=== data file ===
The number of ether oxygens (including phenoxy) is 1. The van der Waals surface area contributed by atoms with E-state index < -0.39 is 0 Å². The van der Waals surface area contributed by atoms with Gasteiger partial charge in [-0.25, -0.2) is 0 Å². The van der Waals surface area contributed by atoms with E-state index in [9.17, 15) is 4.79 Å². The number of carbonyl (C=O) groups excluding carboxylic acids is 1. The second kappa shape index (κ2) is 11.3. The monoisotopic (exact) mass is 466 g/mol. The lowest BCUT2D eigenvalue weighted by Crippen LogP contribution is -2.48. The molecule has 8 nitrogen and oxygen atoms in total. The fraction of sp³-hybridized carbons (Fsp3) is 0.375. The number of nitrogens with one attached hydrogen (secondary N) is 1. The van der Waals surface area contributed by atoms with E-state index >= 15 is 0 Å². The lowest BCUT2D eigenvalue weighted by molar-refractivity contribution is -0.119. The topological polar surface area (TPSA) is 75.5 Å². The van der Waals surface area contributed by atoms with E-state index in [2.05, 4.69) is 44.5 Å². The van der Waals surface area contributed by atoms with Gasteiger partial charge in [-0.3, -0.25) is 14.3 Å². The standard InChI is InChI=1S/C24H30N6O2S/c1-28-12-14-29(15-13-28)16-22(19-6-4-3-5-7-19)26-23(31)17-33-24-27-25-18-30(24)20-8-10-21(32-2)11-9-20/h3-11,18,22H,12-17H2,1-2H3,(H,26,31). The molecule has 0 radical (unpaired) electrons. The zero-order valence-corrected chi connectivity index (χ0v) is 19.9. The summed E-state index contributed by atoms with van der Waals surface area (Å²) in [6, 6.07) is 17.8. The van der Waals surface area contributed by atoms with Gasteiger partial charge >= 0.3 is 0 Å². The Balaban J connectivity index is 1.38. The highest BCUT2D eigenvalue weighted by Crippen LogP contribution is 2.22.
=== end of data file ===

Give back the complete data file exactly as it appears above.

The number of ether oxygens (including phenoxy) is 1. The van der Waals surface area contributed by atoms with E-state index < -0.39 is 0 Å². The van der Waals surface area contributed by atoms with Gasteiger partial charge in [-0.25, -0.2) is 0 Å². The van der Waals surface area contributed by atoms with E-state index in [9.17, 15) is 4.79 Å². The number of carbonyl (C=O) groups excluding carboxylic acids is 1. The second kappa shape index (κ2) is 11.3. The monoisotopic (exact) mass is 466 g/mol. The lowest BCUT2D eigenvalue weighted by Crippen LogP contribution is -2.48. The molecule has 8 nitrogen and oxygen atoms in total. The fraction of sp³-hybridized carbons (Fsp3) is 0.375. The number of nitrogens with one attached hydrogen (secondary N) is 1. The van der Waals surface area contributed by atoms with E-state index >= 15 is 0 Å². The lowest BCUT2D eigenvalue weighted by molar-refractivity contribution is -0.119. The topological polar surface area (TPSA) is 75.5 Å². The van der Waals surface area contributed by atoms with E-state index in [2.05, 4.69) is 44.5 Å². The van der Waals surface area contributed by atoms with Gasteiger partial charge in [-0.3, -0.25) is 14.3 Å². The standard InChI is InChI=1S/C24H30N6O2S/c1-28-12-14-29(15-13-28)16-22(19-6-4-3-5-7-19)26-23(31)17-33-24-27-25-18-30(24)20-8-10-21(32-2)11-9-20/h3-11,18,22H,12-17H2,1-2H3,(H,26,31). The molecule has 0 radical (unpaired) electrons. The zero-order valence-corrected chi connectivity index (χ0v) is 19.9. The summed E-state index contributed by atoms with van der Waals surface area (Å²) in [6, 6.07) is 17.8. The van der Waals surface area contributed by atoms with Gasteiger partial charge >= 0.3 is 0 Å². The Balaban J connectivity index is 1.38. The highest BCUT2D eigenvalue weighted by Crippen LogP contribution is 2.22.